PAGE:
Renove Biomass

About Biomass

About Biomass

Biomass is a general term for burning with wood. Biomass boilers come in three main forms:

  • Wood Pellets
  • Wood Chips
  • Logs

Wood Pellets

The most common form of Biomass heating systems are based on wood pellets. Pellets are made from sawdust usually generated by saw mills as a by-product of wood production. The sawdust is dried down to moisture levels less than 10%, and then put through a high pressure press to create a firm and even pellet. Wood pellets normally have no added chemicals and can be considered completely green. Wood pellet come in the UK mainly in 6mmm format and have a limited length. They are either supplied in bags, or can be blown into a silo from a truck or dedicated tanker. They are easy to feed into a boiler using either a augur (screw) feed or a vacuum feed (using air to transport the pellets). Wood pellets have a high calorific value which means that the boilers and the pellet store can be relatively small. Most domestic boilers are based on wood pellets.

Wood pellet boilers come in a great variety of sizes, starting with small domestic wood pellet stove boilers, and going up to 1000kW industrial systems. Most wood pellet boilers expect Grade A pellets and conform to a standard like the DIN EN+. This ensures that each and every bag will have consistent fuel quality and the boilers can achieve really high efficiencies.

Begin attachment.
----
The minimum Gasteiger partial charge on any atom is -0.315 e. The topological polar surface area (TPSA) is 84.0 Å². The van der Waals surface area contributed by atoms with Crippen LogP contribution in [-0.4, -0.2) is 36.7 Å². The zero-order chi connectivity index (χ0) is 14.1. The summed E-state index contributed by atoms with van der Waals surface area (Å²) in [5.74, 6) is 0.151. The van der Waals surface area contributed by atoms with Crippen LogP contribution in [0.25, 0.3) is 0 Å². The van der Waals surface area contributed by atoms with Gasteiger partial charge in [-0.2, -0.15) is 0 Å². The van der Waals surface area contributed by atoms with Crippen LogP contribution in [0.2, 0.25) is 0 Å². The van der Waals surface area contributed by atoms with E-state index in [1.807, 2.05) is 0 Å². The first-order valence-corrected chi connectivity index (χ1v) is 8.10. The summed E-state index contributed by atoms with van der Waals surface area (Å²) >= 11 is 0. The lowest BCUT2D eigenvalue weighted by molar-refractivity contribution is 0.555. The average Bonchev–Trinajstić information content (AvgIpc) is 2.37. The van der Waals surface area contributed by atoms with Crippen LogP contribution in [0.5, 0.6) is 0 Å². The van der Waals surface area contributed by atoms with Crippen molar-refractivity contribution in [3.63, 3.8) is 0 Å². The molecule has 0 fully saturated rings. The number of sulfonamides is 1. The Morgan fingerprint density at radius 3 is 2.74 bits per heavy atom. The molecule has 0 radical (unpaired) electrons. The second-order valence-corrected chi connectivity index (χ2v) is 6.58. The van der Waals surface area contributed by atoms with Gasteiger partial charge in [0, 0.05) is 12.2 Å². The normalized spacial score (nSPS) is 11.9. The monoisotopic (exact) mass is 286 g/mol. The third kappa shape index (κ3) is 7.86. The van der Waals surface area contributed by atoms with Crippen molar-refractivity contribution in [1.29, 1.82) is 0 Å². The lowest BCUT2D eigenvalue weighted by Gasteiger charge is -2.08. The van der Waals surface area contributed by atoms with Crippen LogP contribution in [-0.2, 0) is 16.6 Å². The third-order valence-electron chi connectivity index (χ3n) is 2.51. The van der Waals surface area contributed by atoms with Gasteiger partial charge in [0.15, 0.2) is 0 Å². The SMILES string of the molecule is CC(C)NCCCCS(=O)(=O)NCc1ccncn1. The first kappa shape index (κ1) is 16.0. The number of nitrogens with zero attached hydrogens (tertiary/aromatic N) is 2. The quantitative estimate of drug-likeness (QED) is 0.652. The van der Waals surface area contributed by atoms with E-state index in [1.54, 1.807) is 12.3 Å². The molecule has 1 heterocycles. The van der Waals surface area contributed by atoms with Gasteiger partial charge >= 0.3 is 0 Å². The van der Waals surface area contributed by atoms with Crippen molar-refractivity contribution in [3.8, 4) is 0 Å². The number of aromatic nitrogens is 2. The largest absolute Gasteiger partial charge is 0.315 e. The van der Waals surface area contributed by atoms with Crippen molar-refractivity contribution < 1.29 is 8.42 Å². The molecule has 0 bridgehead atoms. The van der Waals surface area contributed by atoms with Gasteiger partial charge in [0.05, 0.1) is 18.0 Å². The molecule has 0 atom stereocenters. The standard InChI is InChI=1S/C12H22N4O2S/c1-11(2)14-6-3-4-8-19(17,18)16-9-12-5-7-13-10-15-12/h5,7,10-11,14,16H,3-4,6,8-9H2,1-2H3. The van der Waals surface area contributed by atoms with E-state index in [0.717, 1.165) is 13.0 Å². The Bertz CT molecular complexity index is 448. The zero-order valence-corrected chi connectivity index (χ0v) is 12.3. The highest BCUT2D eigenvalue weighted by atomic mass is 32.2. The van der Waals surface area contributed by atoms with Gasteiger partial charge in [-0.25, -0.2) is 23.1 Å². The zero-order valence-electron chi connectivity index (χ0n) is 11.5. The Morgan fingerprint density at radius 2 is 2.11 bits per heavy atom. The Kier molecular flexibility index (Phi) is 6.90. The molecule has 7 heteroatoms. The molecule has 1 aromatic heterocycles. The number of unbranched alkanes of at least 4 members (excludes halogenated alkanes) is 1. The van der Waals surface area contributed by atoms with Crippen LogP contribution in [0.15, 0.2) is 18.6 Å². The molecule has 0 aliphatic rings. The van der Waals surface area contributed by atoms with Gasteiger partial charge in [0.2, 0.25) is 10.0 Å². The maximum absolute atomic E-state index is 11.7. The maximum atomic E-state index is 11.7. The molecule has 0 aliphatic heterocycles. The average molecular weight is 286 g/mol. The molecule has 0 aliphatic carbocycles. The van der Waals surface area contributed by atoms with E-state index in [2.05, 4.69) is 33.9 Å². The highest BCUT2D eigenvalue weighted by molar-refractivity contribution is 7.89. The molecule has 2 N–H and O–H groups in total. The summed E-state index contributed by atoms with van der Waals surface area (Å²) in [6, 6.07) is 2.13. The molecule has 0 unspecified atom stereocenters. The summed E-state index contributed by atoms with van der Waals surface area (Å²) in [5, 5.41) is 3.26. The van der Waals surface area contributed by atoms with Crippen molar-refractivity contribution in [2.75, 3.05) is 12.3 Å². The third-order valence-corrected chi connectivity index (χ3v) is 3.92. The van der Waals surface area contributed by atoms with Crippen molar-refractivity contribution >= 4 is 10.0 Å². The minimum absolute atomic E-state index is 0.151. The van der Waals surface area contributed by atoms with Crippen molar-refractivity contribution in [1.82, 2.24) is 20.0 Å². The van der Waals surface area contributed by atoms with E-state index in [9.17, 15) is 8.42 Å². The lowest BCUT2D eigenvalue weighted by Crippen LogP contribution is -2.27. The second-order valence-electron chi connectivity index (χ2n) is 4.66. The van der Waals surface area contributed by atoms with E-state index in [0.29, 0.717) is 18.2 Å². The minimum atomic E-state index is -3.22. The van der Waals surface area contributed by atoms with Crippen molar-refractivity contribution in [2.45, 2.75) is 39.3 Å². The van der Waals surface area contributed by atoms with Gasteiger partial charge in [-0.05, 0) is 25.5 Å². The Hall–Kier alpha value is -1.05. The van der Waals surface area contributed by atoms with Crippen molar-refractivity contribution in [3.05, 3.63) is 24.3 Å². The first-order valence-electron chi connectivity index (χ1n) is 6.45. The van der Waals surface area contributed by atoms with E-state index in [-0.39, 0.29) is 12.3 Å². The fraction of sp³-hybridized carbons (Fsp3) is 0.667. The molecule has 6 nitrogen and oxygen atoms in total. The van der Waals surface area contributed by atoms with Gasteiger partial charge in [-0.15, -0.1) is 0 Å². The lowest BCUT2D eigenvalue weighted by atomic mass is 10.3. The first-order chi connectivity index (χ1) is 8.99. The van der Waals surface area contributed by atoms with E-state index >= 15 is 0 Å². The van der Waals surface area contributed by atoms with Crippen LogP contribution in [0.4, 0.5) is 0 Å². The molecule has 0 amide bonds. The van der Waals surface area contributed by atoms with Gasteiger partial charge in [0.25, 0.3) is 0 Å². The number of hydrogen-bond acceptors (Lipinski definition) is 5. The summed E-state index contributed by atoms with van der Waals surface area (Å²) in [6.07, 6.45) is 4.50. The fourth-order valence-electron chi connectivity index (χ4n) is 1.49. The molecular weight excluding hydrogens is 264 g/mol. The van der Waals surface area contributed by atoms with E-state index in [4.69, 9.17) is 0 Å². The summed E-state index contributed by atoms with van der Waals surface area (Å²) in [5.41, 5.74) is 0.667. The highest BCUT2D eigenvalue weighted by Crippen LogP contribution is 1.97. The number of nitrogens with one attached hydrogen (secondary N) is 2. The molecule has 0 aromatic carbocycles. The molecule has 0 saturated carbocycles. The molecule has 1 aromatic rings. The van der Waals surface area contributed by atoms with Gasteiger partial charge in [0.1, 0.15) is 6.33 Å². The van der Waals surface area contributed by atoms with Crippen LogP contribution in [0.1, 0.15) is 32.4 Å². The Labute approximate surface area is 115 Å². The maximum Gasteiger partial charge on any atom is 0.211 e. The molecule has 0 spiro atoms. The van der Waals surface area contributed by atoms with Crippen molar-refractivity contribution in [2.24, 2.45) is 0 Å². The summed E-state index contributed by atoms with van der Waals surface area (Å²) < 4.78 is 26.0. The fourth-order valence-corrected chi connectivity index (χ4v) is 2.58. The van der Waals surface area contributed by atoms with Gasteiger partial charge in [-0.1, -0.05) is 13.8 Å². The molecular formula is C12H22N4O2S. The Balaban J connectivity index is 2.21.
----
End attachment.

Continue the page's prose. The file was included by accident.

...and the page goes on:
Wood Chips

Wood Chips are shredded trees, and like wood pellets can be fed into a fully automatic heating system. The chip is bulkier than wood pellets taking 3-4 times the space a pellet boiler would require, and securing a good quality chip is vital to achieving reliable and consistent heat. Most problems related to wood chip boilers come from inconsistent fuel quality (either moisture content, or contaminated fuel) and we normally would not recommend installation of chip boilers on systems less than 100kW in size.

Wood chip boilers use a screw or augur feed system and tend to be bulkier than wood pellets. The fuel has an inconsistent size and so the feed system use industrial motors capable of crushing oversize fragment in the feed. Many chip boilers use three phase electrics as standard. Wood Chip Boiler tend to be more expensive than their pellet counterparts.

Chip can be very cheap to run, with a unit of heat varing between 1.5-2.5p. This makes the systems very attractive when combined with the Renewable Heat Incentive.


Log boilers are batch heating systems and involve manually loading once or twice a day. Like all the other types of Biomass, their performance depends on the quality and moisture content of the fuel you are using. Typically logs should have a moisture content of 20% and no more than 30%. Moisture content above these levels will result in poor system performance and high levels of tar and klinker forming in the boilers.

Log boilers generate a large amount of water in a short amount of time and work best when combined with a large energy store called a buffer. This stores that hot water until it is required by the heating system. A good rule of thumb with Log boilers is that a buffer should have 50Ltrs of hot water for every kw output of the system. This would mean a typical domestic 20kW boiler would require a 1000ltr buffer tank. Due to their size and nature, log boilers tend to be located in dedicated plant room or outhouses and require day to day upkeep (from the owner or a caretaker), saying this, Log boilers can be very cheap to run and attract the same level of RHI as any other boiler system.